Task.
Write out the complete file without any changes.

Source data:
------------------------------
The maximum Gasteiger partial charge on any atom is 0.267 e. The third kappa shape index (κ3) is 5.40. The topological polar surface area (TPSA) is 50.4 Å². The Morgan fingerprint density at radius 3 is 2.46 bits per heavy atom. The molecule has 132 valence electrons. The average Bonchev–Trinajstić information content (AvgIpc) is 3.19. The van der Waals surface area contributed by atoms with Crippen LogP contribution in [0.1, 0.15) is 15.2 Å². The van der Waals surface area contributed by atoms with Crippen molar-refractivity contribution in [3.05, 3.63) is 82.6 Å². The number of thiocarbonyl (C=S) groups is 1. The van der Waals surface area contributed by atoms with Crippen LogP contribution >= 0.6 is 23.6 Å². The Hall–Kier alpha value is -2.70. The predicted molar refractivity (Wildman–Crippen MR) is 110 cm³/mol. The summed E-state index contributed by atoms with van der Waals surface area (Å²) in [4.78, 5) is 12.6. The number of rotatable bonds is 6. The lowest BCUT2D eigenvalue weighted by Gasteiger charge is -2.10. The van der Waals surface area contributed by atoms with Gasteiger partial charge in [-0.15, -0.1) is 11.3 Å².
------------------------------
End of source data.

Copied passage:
The maximum Gasteiger partial charge on any atom is 0.267 e. The third kappa shape index (κ3) is 5.40. The topological polar surface area (TPSA) is 50.4 Å². The Morgan fingerprint density at radius 3 is 2.46 bits per heavy atom. The molecule has 132 valence electrons. The average Bonchev–Trinajstić information content (AvgIpc) is 3.19. The van der Waals surface area contributed by atoms with Crippen LogP contribution in [0.1, 0.15) is 15.2 Å². The van der Waals surface area contributed by atoms with Crippen molar-refractivity contribution in [3.05, 3.63) is 82.6 Å². The number of thiocarbonyl (C=S) groups is 1. The van der Waals surface area contributed by atoms with Crippen LogP contribution >= 0.6 is 23.6 Å². The Hall–Kier alpha value is -2.70. The predicted molar refractivity (Wildman–Crippen MR) is 110 cm³/mol. The summed E-state index contributed by atoms with van der Waals surface area (Å²) in [4.78, 5) is 12.6. The number of rotatable bonds is 6. The lowest BCUT2D eigenvalue weighted by Gasteiger charge is -2.10. The van der Waals surface area contributed by atoms with Gasteiger partial charge in [-0.15, -0.1) is 11.3 Å².